Translation: Almost all information in letters is useless, except the occasional negative comment (which academics strive not to say). The other exception is explicit comparison with other candidates, which is not a standard feature of many (or most?) letters in academia.
Ok, maybe this finding is limited to med students. What about other contexts? Once again, LoRs do poorly unless you torture specific data out of them. From a 2014 meta-analysis of LoR recommendation research in education from the International Journal of Selection and Assessment:
… Second, letters of recommendation are not very reliable. Research suggests that the interrater reliability of letters of recommendation is only about .40 (Baxter, et al., 1981; Mosel & Goheen, 1952, 1959; Rim, 1976). Aamodt, Bryan & Whitcomb (1993) summarized this issue pointedly when they noted, ‘The reliability problem is so severe that Baxter et al. (1981) found that there is more agreement between two recommendations written by the same person for two different applicants than there is between two people writing recommendations for the same person’ (Aamodt et al., 1993, p. 82). Third, letter readers tend to favor letters written by people they know (Nicklin & Roch, 2009), despite any evidence that this leads to superior judgments.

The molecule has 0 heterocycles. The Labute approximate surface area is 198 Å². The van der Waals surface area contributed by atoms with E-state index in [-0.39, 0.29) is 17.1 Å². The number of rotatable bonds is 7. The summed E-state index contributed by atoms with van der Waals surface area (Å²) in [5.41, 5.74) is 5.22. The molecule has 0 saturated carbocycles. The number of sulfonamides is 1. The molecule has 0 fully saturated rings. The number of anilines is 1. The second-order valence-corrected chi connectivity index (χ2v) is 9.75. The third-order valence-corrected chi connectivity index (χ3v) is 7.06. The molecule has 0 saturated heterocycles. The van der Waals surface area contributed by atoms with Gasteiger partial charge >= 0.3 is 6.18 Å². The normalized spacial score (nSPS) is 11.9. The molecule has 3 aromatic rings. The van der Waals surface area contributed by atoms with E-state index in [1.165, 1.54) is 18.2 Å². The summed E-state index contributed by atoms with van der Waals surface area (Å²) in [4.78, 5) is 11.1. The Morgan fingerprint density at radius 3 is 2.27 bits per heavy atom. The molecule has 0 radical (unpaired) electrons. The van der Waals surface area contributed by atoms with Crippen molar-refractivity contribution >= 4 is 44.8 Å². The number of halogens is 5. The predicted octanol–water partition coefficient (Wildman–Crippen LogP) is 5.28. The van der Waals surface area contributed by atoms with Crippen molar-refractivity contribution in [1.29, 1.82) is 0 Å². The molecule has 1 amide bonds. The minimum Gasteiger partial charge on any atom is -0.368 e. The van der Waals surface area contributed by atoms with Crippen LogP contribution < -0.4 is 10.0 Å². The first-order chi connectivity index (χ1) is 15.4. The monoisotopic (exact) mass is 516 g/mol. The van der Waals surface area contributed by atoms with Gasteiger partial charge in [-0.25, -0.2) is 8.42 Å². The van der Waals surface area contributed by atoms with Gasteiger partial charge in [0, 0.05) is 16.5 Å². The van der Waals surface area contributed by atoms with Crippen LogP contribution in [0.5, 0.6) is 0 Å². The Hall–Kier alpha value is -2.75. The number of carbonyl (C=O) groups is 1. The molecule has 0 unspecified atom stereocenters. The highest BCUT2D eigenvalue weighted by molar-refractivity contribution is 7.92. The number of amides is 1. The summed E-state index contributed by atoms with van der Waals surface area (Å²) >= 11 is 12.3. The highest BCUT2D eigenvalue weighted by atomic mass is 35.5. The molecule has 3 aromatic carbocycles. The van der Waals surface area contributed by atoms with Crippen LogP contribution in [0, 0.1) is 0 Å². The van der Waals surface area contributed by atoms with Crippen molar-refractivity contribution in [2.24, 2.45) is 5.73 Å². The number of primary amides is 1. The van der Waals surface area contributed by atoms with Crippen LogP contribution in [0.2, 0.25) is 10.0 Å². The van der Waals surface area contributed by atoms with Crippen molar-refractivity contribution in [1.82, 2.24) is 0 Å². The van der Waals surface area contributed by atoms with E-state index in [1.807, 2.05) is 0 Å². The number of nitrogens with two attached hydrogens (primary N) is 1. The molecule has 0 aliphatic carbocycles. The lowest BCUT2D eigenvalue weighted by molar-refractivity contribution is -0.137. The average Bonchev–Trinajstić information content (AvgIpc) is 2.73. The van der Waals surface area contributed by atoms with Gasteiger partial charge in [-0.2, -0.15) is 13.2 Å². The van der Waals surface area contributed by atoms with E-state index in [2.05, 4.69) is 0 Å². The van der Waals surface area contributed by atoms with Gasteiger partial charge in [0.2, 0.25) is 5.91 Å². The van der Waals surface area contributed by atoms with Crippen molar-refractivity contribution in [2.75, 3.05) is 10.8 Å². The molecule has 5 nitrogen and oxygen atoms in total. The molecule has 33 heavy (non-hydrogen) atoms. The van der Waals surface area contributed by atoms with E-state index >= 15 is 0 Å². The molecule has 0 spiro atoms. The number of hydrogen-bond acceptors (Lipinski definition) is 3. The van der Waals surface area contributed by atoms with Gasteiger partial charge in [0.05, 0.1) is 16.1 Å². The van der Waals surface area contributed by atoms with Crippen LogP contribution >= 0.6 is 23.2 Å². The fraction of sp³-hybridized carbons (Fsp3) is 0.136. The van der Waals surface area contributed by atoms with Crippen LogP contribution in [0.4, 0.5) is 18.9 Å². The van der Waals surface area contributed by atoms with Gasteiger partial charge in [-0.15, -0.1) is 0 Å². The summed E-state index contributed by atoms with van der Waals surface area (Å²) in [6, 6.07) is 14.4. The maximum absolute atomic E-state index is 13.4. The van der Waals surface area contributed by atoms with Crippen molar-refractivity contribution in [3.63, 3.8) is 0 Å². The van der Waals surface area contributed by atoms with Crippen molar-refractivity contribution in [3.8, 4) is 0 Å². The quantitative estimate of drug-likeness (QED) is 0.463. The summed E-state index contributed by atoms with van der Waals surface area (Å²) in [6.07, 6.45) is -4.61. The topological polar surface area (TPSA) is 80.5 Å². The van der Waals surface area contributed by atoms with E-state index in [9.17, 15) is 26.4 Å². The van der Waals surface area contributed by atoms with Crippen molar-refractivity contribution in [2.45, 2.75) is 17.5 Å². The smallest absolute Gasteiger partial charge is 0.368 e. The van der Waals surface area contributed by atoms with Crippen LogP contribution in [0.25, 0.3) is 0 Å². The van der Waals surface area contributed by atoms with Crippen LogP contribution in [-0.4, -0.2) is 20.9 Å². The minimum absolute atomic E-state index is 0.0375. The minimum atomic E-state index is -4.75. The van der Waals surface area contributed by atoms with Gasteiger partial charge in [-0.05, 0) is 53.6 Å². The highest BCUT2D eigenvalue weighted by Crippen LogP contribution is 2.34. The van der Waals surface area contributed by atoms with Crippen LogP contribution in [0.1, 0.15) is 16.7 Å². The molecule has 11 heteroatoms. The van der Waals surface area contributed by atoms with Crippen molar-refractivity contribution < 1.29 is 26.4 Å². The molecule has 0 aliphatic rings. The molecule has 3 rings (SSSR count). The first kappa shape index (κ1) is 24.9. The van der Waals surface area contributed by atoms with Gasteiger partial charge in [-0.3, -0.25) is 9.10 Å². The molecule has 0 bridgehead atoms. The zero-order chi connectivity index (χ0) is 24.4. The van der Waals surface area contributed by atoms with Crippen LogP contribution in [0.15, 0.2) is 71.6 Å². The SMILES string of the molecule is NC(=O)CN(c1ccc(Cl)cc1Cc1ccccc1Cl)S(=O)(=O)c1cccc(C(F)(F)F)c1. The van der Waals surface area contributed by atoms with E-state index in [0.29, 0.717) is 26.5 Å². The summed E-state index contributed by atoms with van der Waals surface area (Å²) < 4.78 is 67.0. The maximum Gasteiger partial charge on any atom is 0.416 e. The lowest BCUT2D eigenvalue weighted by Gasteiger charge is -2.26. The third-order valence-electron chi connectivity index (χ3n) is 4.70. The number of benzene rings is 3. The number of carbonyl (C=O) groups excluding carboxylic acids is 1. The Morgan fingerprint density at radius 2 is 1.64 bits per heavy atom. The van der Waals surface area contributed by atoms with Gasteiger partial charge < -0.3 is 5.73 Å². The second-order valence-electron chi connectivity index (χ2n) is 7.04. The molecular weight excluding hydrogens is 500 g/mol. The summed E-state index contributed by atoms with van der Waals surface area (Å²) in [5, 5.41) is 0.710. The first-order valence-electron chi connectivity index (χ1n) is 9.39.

Despite this troubling evidence, the letter of recommendation is not only frequently used; it is consistently evaluated as being nearly as important as test scores and prior grades (Bonifazi, Crespy, & Reiker, 1997; Hines, 1986). There is a clear and gross imbalance between the importance placed on letters and the research that has actually documented their efficacy. The scope of this problem is considerable when we consider that there is a very large literature, including a number of reviews and meta-analyses on standardized tests and no such research on letters. Put another way, if letters were a new psychological test they would not come close to meeting minimum professional criteria (i.e., Standards) for use in decision making (AERA, APA, & NCME, 1999). This study is a step toward addressing this need by evaluating what is known, identifying key gaps, and providing recommendations for use and research. [Note: bolded by me.]
As with other studies, there is a small amount of information in LoRs. The authors note that “… letters do appear to provide incremental information about degree attainment, a difficult and heavily motivationally determined outcome.” That’s something, I guess, for a tool that would fail standard tests of validity.